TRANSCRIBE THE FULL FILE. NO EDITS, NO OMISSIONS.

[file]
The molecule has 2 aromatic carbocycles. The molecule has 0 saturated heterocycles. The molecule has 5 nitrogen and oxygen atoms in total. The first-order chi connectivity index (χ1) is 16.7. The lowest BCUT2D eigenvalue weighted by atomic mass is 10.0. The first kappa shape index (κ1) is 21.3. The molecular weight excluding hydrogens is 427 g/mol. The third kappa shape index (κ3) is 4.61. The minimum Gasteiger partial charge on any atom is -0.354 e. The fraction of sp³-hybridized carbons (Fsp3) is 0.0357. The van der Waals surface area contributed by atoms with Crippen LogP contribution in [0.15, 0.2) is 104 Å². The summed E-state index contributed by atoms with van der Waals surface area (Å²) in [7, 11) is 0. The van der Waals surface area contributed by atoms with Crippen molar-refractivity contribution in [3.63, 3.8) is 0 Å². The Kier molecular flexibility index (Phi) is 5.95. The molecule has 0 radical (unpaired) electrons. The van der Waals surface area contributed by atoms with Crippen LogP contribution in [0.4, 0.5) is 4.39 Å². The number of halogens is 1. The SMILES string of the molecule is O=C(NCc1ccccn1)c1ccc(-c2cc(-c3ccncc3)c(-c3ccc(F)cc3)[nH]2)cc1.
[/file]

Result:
The molecule has 2 aromatic carbocycles. The molecule has 0 saturated heterocycles. The molecule has 5 nitrogen and oxygen atoms in total. The first-order chi connectivity index (χ1) is 16.7. The lowest BCUT2D eigenvalue weighted by atomic mass is 10.0. The first kappa shape index (κ1) is 21.3. The molecular weight excluding hydrogens is 427 g/mol. The third kappa shape index (κ3) is 4.61. The minimum Gasteiger partial charge on any atom is -0.354 e. The fraction of sp³-hybridized carbons (Fsp3) is 0.0357. The van der Waals surface area contributed by atoms with Crippen LogP contribution in [0.15, 0.2) is 104 Å². The summed E-state index contributed by atoms with van der Waals surface area (Å²) in [7, 11) is 0. The van der Waals surface area contributed by atoms with Crippen molar-refractivity contribution in [3.63, 3.8) is 0 Å². The Kier molecular flexibility index (Phi) is 5.95. The molecule has 0 radical (unpaired) electrons. The van der Waals surface area contributed by atoms with Crippen LogP contribution in [0.4, 0.5) is 4.39 Å². The number of halogens is 1. The SMILES string of the molecule is O=C(NCc1ccccn1)c1ccc(-c2cc(-c3ccncc3)c(-c3ccc(F)cc3)[nH]2)cc1.